Legends of Irish Giants Are More Than Tall TalesDavid Moye Contributor Feb 20, 2011 – 9:16 AM
Although the Irish legend of leprechauns [Cobbling shoes forever] is probably just a load of blarney, there's scientific evidence suggesting that the fabled stories of giants living on the Emerald Isle aren't just tall tales.
According to a study in The New England Journal of Medicine, it seems that Northern Ireland is a hot spot for people with pituitary adenomas -- tumors that can cause the pituitary gland to pump out 50 times more growth hormones than normal, often leading to enormous growth spurts.
Familiar with Ireland's folkloric history as a home to giants, researcher Dr. Marta Korbonits, a professor of endocrinology and metabolism at Barts and the London School of Medicine, looked to the past and found a genetic link connecting four modern-day Northern Ireland families with one of the nation's most famous titans.
Korbonits and crew used DNA extracted from the teeth of Charles Byrne, a 7-foot-7 giant who made a big impression in London during the 18th century, to discover a genetic mutation for the pituitary problem.
In addition, they were able to connect that mutation with four modern-day Northern Ireland families, including Brendan Holland, a 6-foot-9 giant who, according to the "Today" show, would have grown to 8 feet had his tumor not been treated with radiation at the age of 19.
"I consider myself extraordinarily lucky," Holland told "Today" show correspondent Michelle Kosinski.
Holland and Byrne's inherited gene mutation for gigantism has even deeper roots: a common ancestor who lived an estimated 1,425-1,650 years earlier -- or 57-66 generations ago.
But the findings have Holland more interested in the future than the past.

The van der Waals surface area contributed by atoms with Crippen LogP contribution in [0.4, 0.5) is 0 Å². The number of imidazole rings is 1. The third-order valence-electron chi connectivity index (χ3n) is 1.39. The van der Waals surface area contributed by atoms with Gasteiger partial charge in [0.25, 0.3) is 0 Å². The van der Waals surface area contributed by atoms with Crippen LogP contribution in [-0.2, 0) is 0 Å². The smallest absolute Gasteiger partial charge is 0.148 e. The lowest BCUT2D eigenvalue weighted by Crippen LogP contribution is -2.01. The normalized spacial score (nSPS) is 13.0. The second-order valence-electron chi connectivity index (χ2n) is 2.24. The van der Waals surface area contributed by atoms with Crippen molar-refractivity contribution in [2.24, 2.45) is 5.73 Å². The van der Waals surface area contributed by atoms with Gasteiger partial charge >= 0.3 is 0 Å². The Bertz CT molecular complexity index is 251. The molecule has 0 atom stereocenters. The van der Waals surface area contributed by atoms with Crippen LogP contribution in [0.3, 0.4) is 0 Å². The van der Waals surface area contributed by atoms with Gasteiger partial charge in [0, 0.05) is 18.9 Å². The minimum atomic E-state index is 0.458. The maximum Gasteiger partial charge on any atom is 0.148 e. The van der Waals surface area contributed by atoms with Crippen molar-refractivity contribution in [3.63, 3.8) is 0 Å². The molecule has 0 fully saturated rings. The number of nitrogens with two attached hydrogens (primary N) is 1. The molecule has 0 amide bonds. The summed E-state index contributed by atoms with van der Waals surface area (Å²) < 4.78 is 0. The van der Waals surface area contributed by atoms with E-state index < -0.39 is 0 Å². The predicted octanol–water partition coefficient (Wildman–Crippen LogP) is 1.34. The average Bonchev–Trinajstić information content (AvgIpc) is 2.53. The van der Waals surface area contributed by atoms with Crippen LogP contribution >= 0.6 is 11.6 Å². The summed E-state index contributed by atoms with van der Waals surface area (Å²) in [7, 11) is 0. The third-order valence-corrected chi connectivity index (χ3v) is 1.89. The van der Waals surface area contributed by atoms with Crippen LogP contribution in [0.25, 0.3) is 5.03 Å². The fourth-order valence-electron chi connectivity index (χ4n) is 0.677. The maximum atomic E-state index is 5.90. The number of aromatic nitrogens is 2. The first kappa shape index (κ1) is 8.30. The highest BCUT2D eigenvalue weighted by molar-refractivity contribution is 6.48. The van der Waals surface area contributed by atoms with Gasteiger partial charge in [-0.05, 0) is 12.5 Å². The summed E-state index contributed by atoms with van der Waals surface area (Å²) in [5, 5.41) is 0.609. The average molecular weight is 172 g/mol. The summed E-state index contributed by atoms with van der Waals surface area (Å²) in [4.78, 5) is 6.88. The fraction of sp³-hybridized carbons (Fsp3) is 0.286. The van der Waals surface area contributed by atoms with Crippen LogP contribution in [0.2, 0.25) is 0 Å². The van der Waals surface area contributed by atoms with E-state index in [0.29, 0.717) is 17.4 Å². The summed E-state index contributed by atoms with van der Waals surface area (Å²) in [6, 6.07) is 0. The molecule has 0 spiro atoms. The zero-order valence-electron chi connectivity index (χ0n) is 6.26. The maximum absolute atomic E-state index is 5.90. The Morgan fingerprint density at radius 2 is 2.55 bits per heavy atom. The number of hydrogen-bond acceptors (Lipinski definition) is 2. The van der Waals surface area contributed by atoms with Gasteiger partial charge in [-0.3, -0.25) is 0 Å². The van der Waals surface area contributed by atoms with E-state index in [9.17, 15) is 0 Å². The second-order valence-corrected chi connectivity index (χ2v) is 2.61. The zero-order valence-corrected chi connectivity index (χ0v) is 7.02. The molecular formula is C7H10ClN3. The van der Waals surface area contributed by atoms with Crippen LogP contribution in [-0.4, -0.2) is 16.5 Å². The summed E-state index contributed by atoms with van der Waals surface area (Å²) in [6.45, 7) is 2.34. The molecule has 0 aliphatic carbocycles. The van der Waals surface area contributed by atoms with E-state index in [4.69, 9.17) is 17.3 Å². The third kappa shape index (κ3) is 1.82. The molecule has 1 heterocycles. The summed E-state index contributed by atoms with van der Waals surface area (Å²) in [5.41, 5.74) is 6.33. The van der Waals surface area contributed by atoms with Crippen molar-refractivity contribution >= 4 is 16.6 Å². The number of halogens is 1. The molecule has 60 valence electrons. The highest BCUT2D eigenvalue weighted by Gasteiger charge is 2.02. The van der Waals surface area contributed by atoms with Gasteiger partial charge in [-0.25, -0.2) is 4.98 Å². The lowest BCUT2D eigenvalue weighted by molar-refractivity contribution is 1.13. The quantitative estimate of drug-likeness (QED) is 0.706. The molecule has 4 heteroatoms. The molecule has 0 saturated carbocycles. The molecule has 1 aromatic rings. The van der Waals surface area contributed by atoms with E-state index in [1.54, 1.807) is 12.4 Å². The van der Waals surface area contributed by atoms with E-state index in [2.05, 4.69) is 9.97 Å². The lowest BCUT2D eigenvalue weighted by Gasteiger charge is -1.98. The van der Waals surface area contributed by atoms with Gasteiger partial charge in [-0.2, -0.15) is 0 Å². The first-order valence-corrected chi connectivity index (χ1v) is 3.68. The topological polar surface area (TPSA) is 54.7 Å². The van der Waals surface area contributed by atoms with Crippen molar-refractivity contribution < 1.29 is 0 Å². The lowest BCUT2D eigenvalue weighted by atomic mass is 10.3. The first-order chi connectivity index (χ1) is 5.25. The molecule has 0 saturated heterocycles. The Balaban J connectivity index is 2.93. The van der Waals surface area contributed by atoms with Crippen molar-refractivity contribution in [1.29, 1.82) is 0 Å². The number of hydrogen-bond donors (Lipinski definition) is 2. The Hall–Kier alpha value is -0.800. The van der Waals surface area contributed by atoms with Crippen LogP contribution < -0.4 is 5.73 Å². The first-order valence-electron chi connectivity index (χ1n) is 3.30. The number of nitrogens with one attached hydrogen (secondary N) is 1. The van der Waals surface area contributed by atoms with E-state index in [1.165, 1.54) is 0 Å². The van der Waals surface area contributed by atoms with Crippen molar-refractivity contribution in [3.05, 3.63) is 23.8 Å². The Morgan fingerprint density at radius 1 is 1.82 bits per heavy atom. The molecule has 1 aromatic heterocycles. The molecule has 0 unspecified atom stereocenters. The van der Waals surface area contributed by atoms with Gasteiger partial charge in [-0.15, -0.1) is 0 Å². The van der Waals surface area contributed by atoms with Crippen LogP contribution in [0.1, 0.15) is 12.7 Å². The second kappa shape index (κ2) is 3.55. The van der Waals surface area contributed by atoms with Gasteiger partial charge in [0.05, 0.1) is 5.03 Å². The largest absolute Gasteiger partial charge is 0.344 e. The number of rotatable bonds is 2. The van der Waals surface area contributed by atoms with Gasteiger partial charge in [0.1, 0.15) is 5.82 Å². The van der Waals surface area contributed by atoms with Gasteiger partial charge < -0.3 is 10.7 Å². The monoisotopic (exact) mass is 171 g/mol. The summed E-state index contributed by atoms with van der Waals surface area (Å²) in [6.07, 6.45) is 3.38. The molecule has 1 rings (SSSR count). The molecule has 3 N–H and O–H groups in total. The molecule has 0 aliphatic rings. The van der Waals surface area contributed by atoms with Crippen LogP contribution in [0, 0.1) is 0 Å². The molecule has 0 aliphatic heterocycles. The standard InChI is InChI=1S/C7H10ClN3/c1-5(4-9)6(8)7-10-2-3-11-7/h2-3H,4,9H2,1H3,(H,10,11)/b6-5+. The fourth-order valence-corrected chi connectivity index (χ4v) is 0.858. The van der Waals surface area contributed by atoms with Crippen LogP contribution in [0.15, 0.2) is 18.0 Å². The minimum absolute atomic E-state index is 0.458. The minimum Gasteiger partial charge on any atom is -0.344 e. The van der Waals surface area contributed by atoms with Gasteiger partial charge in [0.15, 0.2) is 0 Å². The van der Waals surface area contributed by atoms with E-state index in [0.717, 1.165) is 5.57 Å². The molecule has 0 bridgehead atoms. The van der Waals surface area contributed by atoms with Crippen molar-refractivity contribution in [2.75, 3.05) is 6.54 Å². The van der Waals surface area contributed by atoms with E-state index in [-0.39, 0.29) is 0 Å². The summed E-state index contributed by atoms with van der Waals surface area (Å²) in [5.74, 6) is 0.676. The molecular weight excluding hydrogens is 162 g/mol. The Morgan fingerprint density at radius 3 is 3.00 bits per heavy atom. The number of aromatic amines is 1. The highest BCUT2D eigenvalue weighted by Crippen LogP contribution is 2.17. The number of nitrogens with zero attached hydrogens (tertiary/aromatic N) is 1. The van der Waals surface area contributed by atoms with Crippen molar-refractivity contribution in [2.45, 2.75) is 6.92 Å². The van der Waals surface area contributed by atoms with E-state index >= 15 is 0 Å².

"I know that my children or my grandchildren could be screened for this rogue gene and if they are sufferers (of familial isolated pituitary adenoma), they can be given early treatment," he told MSNBC.
"These people are not weirdos or freaks, but just ordinary ill people, as anybody else who inherits an increased chance to get a disease from their parents, as many of us do with other diseases, such as heart disease or diabetes," she said.
Meanwhile, the news that gigantism is genetic and, if discovered in time, can be minimized is big news to the folks at Ripley's Believe It Or Not -- a company famous for celebrating and promoting various anomalies of nature, including giants.
"I wonder if the NBA could be in trouble," said Ripley's spokesman Tim O'Brien. "Still, gigantism is not something we wish upon anyone. Robert Ripley himself was very attuned to freaks of nature -- as are we -- and medical science has taken care of many problems, such as if a person has an extra leg or excessive obesity, so if this discovery can relieve people of suffering, that's a good thing."
Families that run to gigantism are independantly known from Scotland and Scandinavia, so this very likely could be a valuable clue to follow up on--Best Wishes, Dale D.